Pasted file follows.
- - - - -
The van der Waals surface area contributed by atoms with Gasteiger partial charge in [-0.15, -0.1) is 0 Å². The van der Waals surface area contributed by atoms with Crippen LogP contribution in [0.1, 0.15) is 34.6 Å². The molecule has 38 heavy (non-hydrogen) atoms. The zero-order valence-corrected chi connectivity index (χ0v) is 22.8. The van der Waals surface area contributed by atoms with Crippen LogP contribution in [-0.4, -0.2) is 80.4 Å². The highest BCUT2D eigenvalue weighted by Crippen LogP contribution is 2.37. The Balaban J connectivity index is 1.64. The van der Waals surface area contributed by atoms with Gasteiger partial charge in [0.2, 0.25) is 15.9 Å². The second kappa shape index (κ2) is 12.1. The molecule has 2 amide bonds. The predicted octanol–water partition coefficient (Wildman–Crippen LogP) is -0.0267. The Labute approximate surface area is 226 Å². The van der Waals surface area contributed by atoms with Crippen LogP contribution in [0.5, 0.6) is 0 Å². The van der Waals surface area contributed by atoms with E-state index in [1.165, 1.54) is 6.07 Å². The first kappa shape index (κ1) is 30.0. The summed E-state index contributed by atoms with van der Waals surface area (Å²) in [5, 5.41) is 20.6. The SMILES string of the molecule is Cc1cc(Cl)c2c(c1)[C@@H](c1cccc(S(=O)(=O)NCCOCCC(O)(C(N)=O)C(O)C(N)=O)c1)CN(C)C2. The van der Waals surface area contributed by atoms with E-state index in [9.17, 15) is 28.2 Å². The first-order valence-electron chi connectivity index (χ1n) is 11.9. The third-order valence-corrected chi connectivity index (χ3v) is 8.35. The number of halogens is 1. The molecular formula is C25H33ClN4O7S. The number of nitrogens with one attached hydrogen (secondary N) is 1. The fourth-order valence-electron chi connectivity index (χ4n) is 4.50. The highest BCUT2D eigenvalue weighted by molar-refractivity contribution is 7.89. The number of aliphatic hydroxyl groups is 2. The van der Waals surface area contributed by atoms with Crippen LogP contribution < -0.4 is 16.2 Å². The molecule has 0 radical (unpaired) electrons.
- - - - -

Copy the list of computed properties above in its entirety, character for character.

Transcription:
The van der Waals surface area contributed by atoms with Gasteiger partial charge in [-0.15, -0.1) is 0 Å². The van der Waals surface area contributed by atoms with Crippen LogP contribution in [0.1, 0.15) is 34.6 Å². The molecule has 38 heavy (non-hydrogen) atoms. The zero-order valence-corrected chi connectivity index (χ0v) is 22.8. The van der Waals surface area contributed by atoms with Crippen LogP contribution in [-0.4, -0.2) is 80.4 Å². The highest BCUT2D eigenvalue weighted by Crippen LogP contribution is 2.37. The Balaban J connectivity index is 1.64. The van der Waals surface area contributed by atoms with Gasteiger partial charge in [0.2, 0.25) is 15.9 Å². The second kappa shape index (κ2) is 12.1. The molecule has 2 amide bonds. The predicted octanol–water partition coefficient (Wildman–Crippen LogP) is -0.0267. The Labute approximate surface area is 226 Å². The van der Waals surface area contributed by atoms with Crippen LogP contribution in [0.5, 0.6) is 0 Å². The van der Waals surface area contributed by atoms with E-state index in [1.165, 1.54) is 6.07 Å². The first kappa shape index (κ1) is 30.0. The summed E-state index contributed by atoms with van der Waals surface area (Å²) in [5, 5.41) is 20.6. The SMILES string of the molecule is Cc1cc(Cl)c2c(c1)[C@@H](c1cccc(S(=O)(=O)NCCOCCC(O)(C(N)=O)C(O)C(N)=O)c1)CN(C)C2. The van der Waals surface area contributed by atoms with E-state index in [9.17, 15) is 28.2 Å². The first-order valence-electron chi connectivity index (χ1n) is 11.9. The third-order valence-corrected chi connectivity index (χ3v) is 8.35. The number of halogens is 1. The molecular formula is C25H33ClN4O7S. The number of nitrogens with one attached hydrogen (secondary N) is 1. The fourth-order valence-electron chi connectivity index (χ4n) is 4.50. The highest BCUT2D eigenvalue weighted by molar-refractivity contribution is 7.89. The number of aliphatic hydroxyl groups is 2. The van der Waals surface area contributed by atoms with Crippen LogP contribution < -0.4 is 16.2 Å². The molecule has 0 radical (unpaired) electrons.